At first glance, a library seems to be just that—a collection of books, a place that’s occasionally visited for a book that’s too expensive to purchase or for a bit of information not available online. Nowadays in the age of the internet, we’ve come to believe we no longer need physical libraries.
Renowned documentary filmmaker Frederick Wiseman (In Jackson Heights) set out to prove that misconception wrong with a deep exploration into the New York Public Library in his latest film, Ex Libris: The New York Public Library. What he uncovers and captures is remarkable.
Spread across 92 branches, the New York Public Library shows itself proudly as much more than just a few books on a shelf; rather, it’s the epitome of community and inclusion in the heart of a city that has groaned beneath the weight of social and political issues for decades.
Over the span of three hours and 17 minutes, Wiseman explores almost every aspect of the library, showcasing the vastness of the institution while highlighting the all-encompassing nature of its resources and programming. Beyond the books, tables and computers, the New York Public Library offers regular job fairs and employment opportunities, panels with famous authors, social leaders and experts speaking on a range of topics from religion to science to art, after-school programs and tutoring opportunities for children, and much more.
And behind each sector of programming exists a group of people with their hearts fully invested, passionate about ensuring the library’s offerings meet the needs of not just some but all New Yorkers, from the rich and well-educated to the poor and underprivileged, and everyone else in between. It’s this great peek behind the curtain that Wiseman uses to show just how much thought, energy and devotion goes into each detail of the library.
In true Wiseman style, the film is void of narration and composed interviews, protecting the viewer from any chance of getting too attached to just one aspect or character. Rather, he keeps the cameras rolling, relying on a thorough editing process to craft hours and hours of raw footage into a perfectly flowing piece that tells The New York Public Library’s story as only a seasoned filmmaker like Wiseman can.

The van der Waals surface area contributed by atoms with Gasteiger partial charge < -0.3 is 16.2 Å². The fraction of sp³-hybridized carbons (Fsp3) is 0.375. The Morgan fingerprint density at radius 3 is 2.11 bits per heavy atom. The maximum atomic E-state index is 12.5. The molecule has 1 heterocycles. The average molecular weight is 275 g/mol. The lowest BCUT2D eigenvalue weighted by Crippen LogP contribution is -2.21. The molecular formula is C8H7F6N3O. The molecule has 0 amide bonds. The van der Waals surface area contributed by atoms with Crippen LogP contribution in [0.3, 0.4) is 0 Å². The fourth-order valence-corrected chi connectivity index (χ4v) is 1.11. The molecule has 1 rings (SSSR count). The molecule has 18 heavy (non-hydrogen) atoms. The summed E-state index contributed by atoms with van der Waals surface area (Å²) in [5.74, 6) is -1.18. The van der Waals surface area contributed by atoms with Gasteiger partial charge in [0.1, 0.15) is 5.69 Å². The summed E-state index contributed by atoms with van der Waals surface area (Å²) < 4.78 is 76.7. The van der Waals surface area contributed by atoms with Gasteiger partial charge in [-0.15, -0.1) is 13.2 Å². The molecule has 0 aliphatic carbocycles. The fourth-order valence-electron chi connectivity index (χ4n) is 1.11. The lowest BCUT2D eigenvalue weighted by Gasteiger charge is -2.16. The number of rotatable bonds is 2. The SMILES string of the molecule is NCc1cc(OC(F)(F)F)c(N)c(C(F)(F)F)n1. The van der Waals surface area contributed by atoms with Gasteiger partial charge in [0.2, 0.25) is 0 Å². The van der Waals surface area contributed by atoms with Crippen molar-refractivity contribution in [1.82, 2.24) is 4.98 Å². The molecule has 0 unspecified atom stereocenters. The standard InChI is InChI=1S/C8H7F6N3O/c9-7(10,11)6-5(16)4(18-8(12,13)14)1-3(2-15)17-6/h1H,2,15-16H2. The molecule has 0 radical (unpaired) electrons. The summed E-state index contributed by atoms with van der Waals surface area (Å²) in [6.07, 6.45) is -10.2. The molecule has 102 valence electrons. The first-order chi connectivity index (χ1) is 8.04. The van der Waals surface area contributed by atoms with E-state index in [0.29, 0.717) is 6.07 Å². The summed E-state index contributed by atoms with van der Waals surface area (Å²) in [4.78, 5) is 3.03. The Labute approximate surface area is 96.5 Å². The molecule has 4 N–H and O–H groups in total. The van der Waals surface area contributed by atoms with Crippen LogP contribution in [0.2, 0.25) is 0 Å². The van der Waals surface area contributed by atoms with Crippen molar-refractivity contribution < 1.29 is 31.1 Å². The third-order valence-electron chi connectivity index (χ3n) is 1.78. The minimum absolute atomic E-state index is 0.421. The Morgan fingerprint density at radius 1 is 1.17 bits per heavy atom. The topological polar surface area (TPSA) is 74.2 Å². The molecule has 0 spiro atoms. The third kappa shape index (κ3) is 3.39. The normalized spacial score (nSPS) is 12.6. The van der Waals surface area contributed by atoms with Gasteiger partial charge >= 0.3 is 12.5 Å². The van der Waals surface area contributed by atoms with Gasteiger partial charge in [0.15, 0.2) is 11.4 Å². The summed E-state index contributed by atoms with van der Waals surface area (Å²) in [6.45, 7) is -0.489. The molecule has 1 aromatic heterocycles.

What he uncovers along the way is a growing catalyst for education, enlightenment and inclusion throughout the entire city. Truly, a library is so much more than just a set of books. Especially in the 21st century.
In fact, the staff of the New York Public Library are tasked with figuring out how to use the unique position of the library to drive enhancements for the digital age. This just might be the most unique insight that Wiseman offers viewers through Ex Libris.
Something as simple as accessing the internet can be a complex issue in New York City where many people are still without access, leaving the underprivileged even further marginalized. Wiseman takes us into staff debates on uncovering and implementing the best solutions for tackling this problem to level the digital playing field for all ages and races. And perhaps by making the internet something that is accessible to all classes of people, inclusion can take a great step forward, with the New York Public Library to thank for it.
Don’t let the length of this film distract you. Ex Libris is a vivid reminder of the power that education can hold and the social good it can encourage when made available to all people.